This is possibly the toughest myth because it can be either true or false depending on where you live, the temperature you like, the efficiency of your system and your home’s insulation.
The basis of this debate is that:
The argument is you would have spent less energy had you just turned up your heat pump three degrees when you left for work. Shorter bursts of cooling throughout the day would require less energy than the long, continuous operation required to drop the temperature to where you want it when you get home.
Whether this holds true for your system really depends on what you think is comfortable, how much heated or cooled air leaks out of your home throughout the day and the efficiency of your HVAC system.
If the temperature in your home only changes a few degrees while you’re at work, chances are it’ll use less energy to leave it off for the day. If the temperature in your home goes up 10 or 15 degrees, it might be more efficient to knock the thermostat up a few degrees and leave it on.
The best thing to do is test this yourself if you have a smart thermostat. You should be able to get reports on energy use and cycles through your thermostat. Turn your HVAC system off one day then leave it on at a slightly elevated temperature the next day and see what it says.
This is false, ceilings fans just circulate the air. The air movement results in a cooling sensation for people under the fans, but they don’t actually change the temperature in a room. However, you may be able to comfortably leave your thermostat higher and use less energy when you’re enjoying supplemental air circulation from ceiling fans. People with ceiling fans may end up using less energy overall if they combine ceiling fans with slightly higher thermostat temps during the summer.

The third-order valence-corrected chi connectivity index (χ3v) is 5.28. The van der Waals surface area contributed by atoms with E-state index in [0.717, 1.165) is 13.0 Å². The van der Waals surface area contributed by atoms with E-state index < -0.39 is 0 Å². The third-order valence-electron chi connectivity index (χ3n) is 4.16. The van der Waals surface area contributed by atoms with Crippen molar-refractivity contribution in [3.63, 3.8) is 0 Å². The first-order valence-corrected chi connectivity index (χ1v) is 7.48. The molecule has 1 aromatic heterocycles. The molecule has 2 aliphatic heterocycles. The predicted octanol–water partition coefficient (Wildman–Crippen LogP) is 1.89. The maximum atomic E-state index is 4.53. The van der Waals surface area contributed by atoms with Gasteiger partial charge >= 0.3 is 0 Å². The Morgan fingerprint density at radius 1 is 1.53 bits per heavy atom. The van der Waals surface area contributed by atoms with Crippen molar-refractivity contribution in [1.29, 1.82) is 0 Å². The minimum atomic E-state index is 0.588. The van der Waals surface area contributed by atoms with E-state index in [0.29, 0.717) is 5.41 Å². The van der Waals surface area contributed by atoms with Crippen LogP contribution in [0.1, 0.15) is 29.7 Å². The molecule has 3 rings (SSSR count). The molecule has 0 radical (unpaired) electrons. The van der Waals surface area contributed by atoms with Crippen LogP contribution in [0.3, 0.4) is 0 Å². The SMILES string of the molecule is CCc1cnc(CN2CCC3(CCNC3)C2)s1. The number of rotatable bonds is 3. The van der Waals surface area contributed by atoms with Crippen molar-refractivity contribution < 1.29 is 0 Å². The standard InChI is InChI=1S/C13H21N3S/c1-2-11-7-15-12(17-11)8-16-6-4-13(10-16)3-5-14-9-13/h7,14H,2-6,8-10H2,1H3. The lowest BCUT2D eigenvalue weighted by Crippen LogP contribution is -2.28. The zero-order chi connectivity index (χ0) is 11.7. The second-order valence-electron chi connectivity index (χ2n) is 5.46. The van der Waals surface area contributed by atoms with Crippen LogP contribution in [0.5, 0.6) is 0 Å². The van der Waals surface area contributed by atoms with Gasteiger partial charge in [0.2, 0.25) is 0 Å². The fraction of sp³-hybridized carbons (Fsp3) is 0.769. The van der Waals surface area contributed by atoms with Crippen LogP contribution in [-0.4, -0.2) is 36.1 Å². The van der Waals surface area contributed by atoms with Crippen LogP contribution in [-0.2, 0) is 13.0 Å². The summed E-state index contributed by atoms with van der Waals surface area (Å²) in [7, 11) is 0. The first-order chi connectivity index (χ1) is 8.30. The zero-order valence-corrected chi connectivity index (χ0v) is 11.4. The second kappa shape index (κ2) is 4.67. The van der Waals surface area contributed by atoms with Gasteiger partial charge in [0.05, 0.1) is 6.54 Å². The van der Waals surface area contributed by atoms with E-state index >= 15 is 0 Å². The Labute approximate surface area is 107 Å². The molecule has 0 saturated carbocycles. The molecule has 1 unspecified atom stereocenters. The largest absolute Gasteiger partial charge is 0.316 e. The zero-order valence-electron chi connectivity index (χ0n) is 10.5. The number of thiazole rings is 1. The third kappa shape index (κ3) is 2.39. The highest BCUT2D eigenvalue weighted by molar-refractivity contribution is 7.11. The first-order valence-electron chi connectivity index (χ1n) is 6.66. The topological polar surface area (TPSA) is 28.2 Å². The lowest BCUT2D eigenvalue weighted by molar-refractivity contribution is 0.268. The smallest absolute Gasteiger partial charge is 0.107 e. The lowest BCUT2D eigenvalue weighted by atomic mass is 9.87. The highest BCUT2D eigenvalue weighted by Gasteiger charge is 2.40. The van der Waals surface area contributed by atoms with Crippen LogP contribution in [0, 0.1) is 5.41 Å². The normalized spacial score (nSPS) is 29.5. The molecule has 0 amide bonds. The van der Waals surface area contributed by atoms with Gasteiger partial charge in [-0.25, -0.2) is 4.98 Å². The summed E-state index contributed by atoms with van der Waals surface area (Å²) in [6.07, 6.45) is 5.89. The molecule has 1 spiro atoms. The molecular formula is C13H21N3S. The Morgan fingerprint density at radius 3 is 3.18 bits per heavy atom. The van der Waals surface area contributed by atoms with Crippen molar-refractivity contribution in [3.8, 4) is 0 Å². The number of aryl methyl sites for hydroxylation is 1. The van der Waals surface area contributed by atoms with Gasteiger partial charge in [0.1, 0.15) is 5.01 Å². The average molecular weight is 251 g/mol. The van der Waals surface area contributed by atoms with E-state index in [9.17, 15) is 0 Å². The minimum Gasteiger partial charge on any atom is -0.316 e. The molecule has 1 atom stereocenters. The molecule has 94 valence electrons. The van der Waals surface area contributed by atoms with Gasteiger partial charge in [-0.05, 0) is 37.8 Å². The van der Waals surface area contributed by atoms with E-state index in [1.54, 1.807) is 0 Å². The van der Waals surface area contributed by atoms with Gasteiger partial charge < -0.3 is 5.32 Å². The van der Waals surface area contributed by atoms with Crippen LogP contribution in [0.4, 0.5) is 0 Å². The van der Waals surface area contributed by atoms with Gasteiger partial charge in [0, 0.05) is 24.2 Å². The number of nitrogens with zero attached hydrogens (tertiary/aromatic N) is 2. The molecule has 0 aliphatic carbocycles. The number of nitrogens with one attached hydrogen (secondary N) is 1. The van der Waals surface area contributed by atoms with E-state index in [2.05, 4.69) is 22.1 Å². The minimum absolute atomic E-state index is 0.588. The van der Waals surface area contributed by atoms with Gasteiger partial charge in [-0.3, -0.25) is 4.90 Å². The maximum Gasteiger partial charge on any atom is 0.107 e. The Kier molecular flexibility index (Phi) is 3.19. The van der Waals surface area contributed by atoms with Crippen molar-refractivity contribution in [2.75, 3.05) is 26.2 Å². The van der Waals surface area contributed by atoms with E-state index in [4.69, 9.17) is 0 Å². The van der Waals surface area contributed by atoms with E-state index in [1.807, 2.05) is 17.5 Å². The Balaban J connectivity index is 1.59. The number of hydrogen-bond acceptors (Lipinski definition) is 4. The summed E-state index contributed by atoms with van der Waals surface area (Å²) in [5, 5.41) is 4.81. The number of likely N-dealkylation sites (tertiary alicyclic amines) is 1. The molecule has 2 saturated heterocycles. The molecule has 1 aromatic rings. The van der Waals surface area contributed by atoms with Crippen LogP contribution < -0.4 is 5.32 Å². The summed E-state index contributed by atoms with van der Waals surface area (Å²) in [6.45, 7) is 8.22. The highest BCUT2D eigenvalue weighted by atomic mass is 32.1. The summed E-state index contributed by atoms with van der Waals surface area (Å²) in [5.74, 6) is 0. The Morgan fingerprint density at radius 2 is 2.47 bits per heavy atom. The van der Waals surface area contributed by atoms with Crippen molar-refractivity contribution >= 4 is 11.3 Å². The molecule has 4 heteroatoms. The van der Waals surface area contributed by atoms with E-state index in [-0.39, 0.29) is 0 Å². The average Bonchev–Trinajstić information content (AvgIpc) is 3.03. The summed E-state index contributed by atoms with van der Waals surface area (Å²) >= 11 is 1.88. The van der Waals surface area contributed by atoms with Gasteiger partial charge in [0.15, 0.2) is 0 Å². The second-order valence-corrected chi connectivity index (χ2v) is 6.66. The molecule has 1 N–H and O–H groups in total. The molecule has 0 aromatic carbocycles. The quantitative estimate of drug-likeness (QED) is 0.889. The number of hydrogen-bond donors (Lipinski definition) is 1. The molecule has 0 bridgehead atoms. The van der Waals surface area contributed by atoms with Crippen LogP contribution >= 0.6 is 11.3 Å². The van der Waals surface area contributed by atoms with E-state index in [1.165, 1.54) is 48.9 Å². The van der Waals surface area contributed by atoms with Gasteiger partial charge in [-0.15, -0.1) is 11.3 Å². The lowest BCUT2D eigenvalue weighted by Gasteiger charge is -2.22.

Whether this is a myth or just a convenient fantasy some people tell themselves is debatable. It is true that people frequently wait far too long before changing their filter, either because they forget or they don’t realize how important it is. The frequency with which you need to change your filter can range from once a month to once every few months depending on:
This is false. The outdoor part of your HVAC system needs to be open to the air to operate effectively. Covering it can also make it an ideal home for rodents or moisture. Moisture that’s trapped inside under a cover could lead to mold. HVAC systems are designed to weather rain and snow, so you don’t have to worry about it being damaged by the elements.
Having a properly sized unit is better than having an oversized HVAC system from an efficiency and performance standpoint. Oversized HVAC systems will cycle on and off more frequently, which can be annoying and is unnecessary for effective temperature control. Excess humidity can also be an issue as water might not condense on the coils properly if a unit is oversized. Working with a knowledgeable HVAC system designer on any new HVAC installation or replacement jobs is the best way to make sure you’re getting a properly sized system.
HVAC systems usually run at one rate. Your home will cool down at the same rate whether you lower the temperature five degrees or 10 degrees – it’ll just run twice as long if you turn it down 10 degrees. Some ductless units may function a bit different, but if you have a traditional HVAC system you won’t cool things down any faster by setting the thermostat below where you actually want it.
No – the 15-year average lifespan of an HVAC system is the same regardless of whether or not you use it frequently. The biggest factor in how long your HVAC system will last is your decision on whether or not to get regular maintenance.
If you want to make sure your HVAC system lasts as long as possible, join the Vito VIP Club. In addition to discounts on repairs you’ll also get two HVAC inspections and one plumbing inspection every year. Signing up for an HVAC maintenance plan is one of the best ways to maximize the longevity of your HVAC system and maintain your system’s manufacturer warranty.